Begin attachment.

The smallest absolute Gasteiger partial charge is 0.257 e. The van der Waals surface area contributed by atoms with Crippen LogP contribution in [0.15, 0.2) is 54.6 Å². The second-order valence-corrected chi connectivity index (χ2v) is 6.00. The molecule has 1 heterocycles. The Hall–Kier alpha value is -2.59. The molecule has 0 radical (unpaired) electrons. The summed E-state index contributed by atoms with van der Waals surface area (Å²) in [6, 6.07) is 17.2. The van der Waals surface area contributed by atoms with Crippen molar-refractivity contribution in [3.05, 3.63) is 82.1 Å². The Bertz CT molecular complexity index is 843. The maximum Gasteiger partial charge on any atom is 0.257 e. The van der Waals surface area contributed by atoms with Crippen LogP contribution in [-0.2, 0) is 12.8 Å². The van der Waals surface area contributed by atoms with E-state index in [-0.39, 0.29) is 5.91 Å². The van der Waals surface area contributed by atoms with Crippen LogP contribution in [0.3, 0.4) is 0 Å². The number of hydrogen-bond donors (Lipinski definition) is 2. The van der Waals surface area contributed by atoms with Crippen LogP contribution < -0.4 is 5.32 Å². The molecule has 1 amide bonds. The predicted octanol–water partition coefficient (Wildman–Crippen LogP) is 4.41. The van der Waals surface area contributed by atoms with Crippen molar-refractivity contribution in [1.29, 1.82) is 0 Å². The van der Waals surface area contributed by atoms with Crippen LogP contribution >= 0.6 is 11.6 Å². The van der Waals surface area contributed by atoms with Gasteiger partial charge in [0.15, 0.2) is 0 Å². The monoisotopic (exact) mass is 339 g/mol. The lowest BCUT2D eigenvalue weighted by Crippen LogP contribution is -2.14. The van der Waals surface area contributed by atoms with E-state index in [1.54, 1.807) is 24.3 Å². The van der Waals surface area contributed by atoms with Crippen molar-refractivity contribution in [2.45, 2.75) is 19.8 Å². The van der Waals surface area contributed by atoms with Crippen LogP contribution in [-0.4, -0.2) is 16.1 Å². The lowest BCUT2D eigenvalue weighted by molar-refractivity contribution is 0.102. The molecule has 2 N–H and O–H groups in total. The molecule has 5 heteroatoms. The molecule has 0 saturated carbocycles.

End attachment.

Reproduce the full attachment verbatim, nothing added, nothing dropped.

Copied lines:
The smallest absolute Gasteiger partial charge is 0.257 e. The van der Waals surface area contributed by atoms with Crippen LogP contribution in [0.15, 0.2) is 54.6 Å². The second-order valence-corrected chi connectivity index (χ2v) is 6.00. The molecule has 1 heterocycles. The Hall–Kier alpha value is -2.59. The molecule has 0 radical (unpaired) electrons. The summed E-state index contributed by atoms with van der Waals surface area (Å²) in [6, 6.07) is 17.2. The van der Waals surface area contributed by atoms with Crippen molar-refractivity contribution in [3.05, 3.63) is 82.1 Å². The Bertz CT molecular complexity index is 843. The maximum Gasteiger partial charge on any atom is 0.257 e. The van der Waals surface area contributed by atoms with Crippen LogP contribution in [-0.2, 0) is 12.8 Å². The van der Waals surface area contributed by atoms with E-state index in [-0.39, 0.29) is 5.91 Å². The van der Waals surface area contributed by atoms with Crippen LogP contribution in [0.3, 0.4) is 0 Å². The number of hydrogen-bond donors (Lipinski definition) is 2. The van der Waals surface area contributed by atoms with Crippen LogP contribution < -0.4 is 5.32 Å². The molecule has 1 amide bonds. The predicted octanol–water partition coefficient (Wildman–Crippen LogP) is 4.41. The van der Waals surface area contributed by atoms with Crippen molar-refractivity contribution in [1.29, 1.82) is 0 Å². The van der Waals surface area contributed by atoms with Crippen LogP contribution >= 0.6 is 11.6 Å². The van der Waals surface area contributed by atoms with Gasteiger partial charge in [0.15, 0.2) is 0 Å². The monoisotopic (exact) mass is 339 g/mol. The lowest BCUT2D eigenvalue weighted by Crippen LogP contribution is -2.14. The van der Waals surface area contributed by atoms with E-state index in [1.54, 1.807) is 24.3 Å². The van der Waals surface area contributed by atoms with Crippen molar-refractivity contribution in [2.45, 2.75) is 19.8 Å². The van der Waals surface area contributed by atoms with Crippen LogP contribution in [-0.4, -0.2) is 16.1 Å². The lowest BCUT2D eigenvalue weighted by molar-refractivity contribution is 0.102. The molecule has 2 N–H and O–H groups in total. The molecule has 5 heteroatoms. The molecule has 0 saturated carbocycles.